We thank Mr Gary Teo Teck Chye for his letter (Time to look into boosting accountability in govt tenders; 30 Mar 2017).
Government tenders are evaluated based on a combination of price and quality factors, which are spelt out in the tender documents.
In some instances, there are pre-requisites to ensure that only suitably qualified suppliers are shortlisted. For example, in construction tenders, suppliers must be registered under the Building and Construction Authority's Contractors Registration System (CRS). Suppliers must also meet the requirements on financial capacity, technical capability, and have the relevant track record, to be registered under the CRS.
Due diligence is conducted carefully on all suitable bids. It would not be fair to reject low bids outright. Suppliers may be interviewed or asked to make clarifications to assess whether they have the ability to carry out the works at the bid price.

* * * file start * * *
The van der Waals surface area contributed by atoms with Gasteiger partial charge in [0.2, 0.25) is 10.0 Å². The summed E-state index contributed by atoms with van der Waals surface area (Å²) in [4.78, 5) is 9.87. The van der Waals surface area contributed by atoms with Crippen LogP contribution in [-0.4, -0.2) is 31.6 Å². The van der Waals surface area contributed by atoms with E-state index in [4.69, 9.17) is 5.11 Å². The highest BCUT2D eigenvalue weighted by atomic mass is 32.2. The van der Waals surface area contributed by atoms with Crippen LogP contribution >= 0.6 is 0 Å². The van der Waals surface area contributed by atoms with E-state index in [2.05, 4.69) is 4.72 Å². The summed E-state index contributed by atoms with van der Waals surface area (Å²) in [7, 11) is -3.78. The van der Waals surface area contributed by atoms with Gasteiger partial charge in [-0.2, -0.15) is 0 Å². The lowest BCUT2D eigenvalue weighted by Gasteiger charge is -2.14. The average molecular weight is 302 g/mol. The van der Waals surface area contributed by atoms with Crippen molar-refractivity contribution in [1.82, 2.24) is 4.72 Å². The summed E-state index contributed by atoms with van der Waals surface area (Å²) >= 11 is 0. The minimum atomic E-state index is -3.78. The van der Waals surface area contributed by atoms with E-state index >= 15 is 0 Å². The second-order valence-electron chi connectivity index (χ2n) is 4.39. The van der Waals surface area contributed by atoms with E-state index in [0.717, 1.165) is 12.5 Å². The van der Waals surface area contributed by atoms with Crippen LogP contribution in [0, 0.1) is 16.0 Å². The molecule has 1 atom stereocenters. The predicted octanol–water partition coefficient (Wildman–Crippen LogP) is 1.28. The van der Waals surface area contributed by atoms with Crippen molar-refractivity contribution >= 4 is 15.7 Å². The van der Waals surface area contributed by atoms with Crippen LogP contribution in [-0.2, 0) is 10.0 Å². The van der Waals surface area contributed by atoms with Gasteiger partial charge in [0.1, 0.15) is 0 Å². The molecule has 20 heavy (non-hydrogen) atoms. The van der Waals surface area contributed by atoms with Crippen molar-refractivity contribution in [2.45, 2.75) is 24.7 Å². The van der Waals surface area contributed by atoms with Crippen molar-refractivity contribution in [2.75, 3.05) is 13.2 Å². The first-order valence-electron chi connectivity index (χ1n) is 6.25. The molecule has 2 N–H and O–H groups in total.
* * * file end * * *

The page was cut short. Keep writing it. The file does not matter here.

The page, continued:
For proper accountability, the decision to award a tender is made by a separate team comprising senior personnel - independent of the evaluation team.
The Government is committed to ensuring that the awarded contracts are well-managed and the contractors selected are able to deliver. Despite the rigorous due diligence, some contractors still fail and we have found no evidence linking such defaults to lowest bidders.
Contractors who default on government contracts are debarred from government tenders for between 1 year and 5 years. This will safeguard the public interest against errant contractors.
Lim Yuin Chien
Director (Corporate Communications)
Ministry of Finance